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Traumatic Brain Injury

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Every year about 1.7 million people sustain a traumatic brain injury (TBI) in the United States. Of these people, more than 270,000 are hospitalized and more than 50,000 die from their injury.

Although TBI happens for many reasons, it generally occurs after acute damage to the brain from things like head injury, tumor, infection, or stroke. There are many causes of TBI, but the three most common include car accidents, firearms, and falls. Several types of TBI exist that can all cause lasting damage to individuals and their families.

The first type is called mild TBI and is defined by confusion, disorientation, fatigue, memory loss, irritability, or a loss of consciousness for less than thirty minutes. Mild TBI, which is often called a concussion or a minor head trauma, is the most common form of TBI and often goes undetected.

The second type is known as moderate to severe TBI and involves a loss of consciousness for more than thirty minutes. In addition, severe TBI may result in significant cognitive deficits, language impairments, seizures, or severe sensory or emotional regulation difficulties.

Every day TBI impacts countless people across the United States. If you are concerned about TBI, please search our database of psychologists to contact support.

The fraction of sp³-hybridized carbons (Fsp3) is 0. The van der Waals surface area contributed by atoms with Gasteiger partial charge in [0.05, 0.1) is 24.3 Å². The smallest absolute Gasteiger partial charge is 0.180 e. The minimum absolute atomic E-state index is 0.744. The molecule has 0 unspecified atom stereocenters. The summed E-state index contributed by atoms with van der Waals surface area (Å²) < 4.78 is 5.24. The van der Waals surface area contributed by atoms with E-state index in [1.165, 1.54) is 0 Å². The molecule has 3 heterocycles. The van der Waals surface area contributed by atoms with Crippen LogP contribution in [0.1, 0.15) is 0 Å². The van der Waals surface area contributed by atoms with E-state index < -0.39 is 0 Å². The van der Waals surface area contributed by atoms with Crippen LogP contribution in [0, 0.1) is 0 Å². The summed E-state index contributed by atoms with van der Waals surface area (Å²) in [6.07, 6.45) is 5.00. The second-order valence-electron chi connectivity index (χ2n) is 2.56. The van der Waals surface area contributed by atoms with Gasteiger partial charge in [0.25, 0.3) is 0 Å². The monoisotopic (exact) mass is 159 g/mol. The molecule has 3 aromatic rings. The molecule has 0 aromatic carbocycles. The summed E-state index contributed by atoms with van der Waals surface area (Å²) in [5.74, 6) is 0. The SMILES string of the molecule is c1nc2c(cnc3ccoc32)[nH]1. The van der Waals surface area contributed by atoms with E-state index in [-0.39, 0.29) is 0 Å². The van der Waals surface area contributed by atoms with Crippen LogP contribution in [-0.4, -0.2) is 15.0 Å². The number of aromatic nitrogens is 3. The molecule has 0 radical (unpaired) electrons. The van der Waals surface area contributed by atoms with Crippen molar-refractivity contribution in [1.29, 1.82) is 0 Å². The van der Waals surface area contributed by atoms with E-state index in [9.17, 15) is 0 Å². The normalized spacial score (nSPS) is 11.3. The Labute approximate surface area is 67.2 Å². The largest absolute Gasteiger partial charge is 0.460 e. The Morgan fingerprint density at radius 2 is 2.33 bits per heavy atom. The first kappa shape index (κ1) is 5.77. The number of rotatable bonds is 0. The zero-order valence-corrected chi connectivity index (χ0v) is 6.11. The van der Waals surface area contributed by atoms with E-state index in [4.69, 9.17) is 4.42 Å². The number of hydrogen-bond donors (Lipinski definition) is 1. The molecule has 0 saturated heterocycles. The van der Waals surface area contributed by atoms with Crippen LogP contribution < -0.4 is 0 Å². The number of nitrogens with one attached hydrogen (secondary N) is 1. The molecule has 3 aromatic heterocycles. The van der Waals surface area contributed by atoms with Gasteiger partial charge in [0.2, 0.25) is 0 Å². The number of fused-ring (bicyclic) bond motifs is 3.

Consider the resources listed below to learn more!

Psychologist Spotlight: Virtually Cured

Psychologist Spotlight: Virtually Cured

Marat Zanov and Dawn McDaniel each earned Ph.D.s in psychology at USC Dornsife. After following different career paths, the two friends now work together to treat post-traumatic stress disorder using virtual reality software developed at USC.

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Psychologist Spotlight: Demystifying Symptoms and Promoting Recovery After a Concussion by Dr. Chand Taneja

Psychologist Spotlight: Demystifying Symptoms and Promoting Recovery After a Concussion by Dr. Chand Taneja

As a neuropsychologist, I am fortunate to be in the position to assist children and adults in their recovery after brain injury by means of educational consultations, neuropsychological evaluations, and research. Mild traumatic brain injuries (TBIs), in other words concussions, are a major public health issue in today’s youth, accounting for nearly 38% of pediatric emergency room visits. Many more go undiagnosed, particularly when there is no loss of consciousness.

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The Value of Early Detection

The Value of Early Detection

For a variety of reasons, sometimes people don’t realize they are living with a mental health disorder until the symptoms start impairing their day-to-day lives. But what if people were able to detect mental health conditions earlier, before symptoms were able to diminish a person’s functioning? If you or a person you know is living with psychological distress, it’s very important to contact someone for support early; early intervention and treatment oftentimes lead to more positive outcomes for the individual’s daily life. Speak to a psychologist today!

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